The budget will always inform the creative. Your agency will struggle to know where the limits are if you don’t indicate what’s affordable and what’s not. That amazingly perfect idea they’re writing up for you? Well, it may be a costly one and a waste of time if you can’t afford it…

Prior to seeking out any agencies, give the project a budget. Discuss with you team what would be an acceptable amount to invest in the content. 

5. Shortlist a Few Agencies 

Many agencies sell video production services, but it is important that you commission the right agency for your project

It’s always good to explore content creation with more than one agency. This will allow you to receive different creative approaches to review and you will also be able to compare pricing, ensuring that you’re getting the most out of your budget.

Avoid trying to enter into discussions with too many agencies though. It’s always best to keep your shortlist… short, so you can really focus on a few strong creative approaches you really like.

A simple shortlisting process

When you’re ready to send out a video brief, you can decide which agencies are more suited to your creative needs by focussing on the following:

  • Which agencies are most suited to the type of content you want to create?
  • What types of businesses make up their clientele? Are there any reviews you can read?
  • Take a look at their past work to get a sense of their main focus areas. 
  • Take note of any work you like, as visual references are a great way to advise on your style preferences.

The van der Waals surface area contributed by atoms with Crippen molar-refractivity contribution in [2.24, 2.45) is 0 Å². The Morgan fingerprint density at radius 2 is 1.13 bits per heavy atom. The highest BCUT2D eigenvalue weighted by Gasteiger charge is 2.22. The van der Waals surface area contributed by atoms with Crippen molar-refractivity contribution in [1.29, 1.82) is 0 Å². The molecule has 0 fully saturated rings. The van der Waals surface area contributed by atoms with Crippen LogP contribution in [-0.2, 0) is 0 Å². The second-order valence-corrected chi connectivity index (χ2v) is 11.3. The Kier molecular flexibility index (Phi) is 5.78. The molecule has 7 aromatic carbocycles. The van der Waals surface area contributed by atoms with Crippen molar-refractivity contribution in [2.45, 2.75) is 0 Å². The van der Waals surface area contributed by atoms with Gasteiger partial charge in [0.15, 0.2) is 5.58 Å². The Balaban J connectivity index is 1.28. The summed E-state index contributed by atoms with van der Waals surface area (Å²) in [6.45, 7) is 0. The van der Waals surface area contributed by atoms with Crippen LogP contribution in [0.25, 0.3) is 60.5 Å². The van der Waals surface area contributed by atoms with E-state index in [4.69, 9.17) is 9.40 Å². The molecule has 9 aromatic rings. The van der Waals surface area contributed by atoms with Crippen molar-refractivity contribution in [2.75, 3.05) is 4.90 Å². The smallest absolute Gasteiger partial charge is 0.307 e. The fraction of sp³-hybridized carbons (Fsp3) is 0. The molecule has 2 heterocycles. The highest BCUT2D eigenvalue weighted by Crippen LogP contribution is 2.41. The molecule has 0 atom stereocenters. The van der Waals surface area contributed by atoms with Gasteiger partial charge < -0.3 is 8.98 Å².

how to write a video brief

6. Keep It Brief

Could you have guessed! A brief needs to be just that – brief. More accurately, you need to strike the balance between writing too much and not writing enough.

DO ensure that you provide agencies with enough information to deliver what you want. After reading your brief, any agency should have a strong sense of what you need. 

DO NOT fall victim to over-explaining. This will make a brief difficult to digest and your messaging may become convoluted. You will have opportunities to fine-tune any details further on in the creative process.

7. Trust Your Partner Agency

You’ve chosen to commission an agency to bring your ideas to life and it’s a smart choice! This is what they do best and you can trust them to make the right creative calls for your video content. 

Sometimes ideas evolve and your agency may advise and suggest on things that you weren’t expecting, leading your content to look a little different than what you originally had envisioned. But these choices will always be in the best interest for your video.

 It can be a little daunting putting your faith in their expertise, but try to not get too attached to ideas you may have and give your agency the space they need to create. A successful project will always start and end with good collaboration and open communication, so work closely with your agency to ensure you create together something that will keep eyes glued to the screen!